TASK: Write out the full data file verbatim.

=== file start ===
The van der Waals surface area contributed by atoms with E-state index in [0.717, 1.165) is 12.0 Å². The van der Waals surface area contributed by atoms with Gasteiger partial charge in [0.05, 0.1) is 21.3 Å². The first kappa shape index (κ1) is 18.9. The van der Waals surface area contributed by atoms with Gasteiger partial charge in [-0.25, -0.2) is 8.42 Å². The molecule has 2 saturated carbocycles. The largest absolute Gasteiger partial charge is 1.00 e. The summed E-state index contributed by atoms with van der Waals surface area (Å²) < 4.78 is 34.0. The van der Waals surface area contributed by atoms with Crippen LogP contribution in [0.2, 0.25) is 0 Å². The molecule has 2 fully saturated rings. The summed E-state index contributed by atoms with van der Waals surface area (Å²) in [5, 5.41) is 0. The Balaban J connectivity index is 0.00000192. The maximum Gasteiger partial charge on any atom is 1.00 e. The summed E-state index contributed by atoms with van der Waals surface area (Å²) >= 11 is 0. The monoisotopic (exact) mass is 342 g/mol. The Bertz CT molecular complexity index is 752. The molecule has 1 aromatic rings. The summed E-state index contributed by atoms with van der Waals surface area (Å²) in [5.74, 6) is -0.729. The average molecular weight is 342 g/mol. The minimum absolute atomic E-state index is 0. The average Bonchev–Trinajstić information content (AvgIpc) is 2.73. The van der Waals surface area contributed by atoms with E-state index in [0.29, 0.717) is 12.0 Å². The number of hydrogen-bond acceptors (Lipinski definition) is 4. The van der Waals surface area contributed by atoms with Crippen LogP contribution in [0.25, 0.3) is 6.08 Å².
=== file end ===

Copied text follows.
The van der Waals surface area contributed by atoms with E-state index in [0.717, 1.165) is 12.0 Å². The van der Waals surface area contributed by atoms with Gasteiger partial charge in [0.05, 0.1) is 21.3 Å². The first kappa shape index (κ1) is 18.9. The van der Waals surface area contributed by atoms with Gasteiger partial charge in [-0.25, -0.2) is 8.42 Å². The molecule has 2 saturated carbocycles. The largest absolute Gasteiger partial charge is 1.00 e. The summed E-state index contributed by atoms with van der Waals surface area (Å²) < 4.78 is 34.0. The van der Waals surface area contributed by atoms with Crippen LogP contribution in [0.2, 0.25) is 0 Å². The molecule has 2 fully saturated rings. The summed E-state index contributed by atoms with van der Waals surface area (Å²) in [5, 5.41) is 0. The Balaban J connectivity index is 0.00000192. The maximum Gasteiger partial charge on any atom is 1.00 e. The summed E-state index contributed by atoms with van der Waals surface area (Å²) >= 11 is 0. The monoisotopic (exact) mass is 342 g/mol. The Bertz CT molecular complexity index is 752. The molecule has 1 aromatic rings. The summed E-state index contributed by atoms with van der Waals surface area (Å²) in [5.74, 6) is -0.729. The average molecular weight is 342 g/mol. The minimum absolute atomic E-state index is 0. The average Bonchev–Trinajstić information content (AvgIpc) is 2.73. The van der Waals surface area contributed by atoms with E-state index in [0.29, 0.717) is 12.0 Å². The number of hydrogen-bond acceptors (Lipinski definition) is 4. The van der Waals surface area contributed by atoms with Crippen LogP contribution in [0.25, 0.3) is 6.08 Å².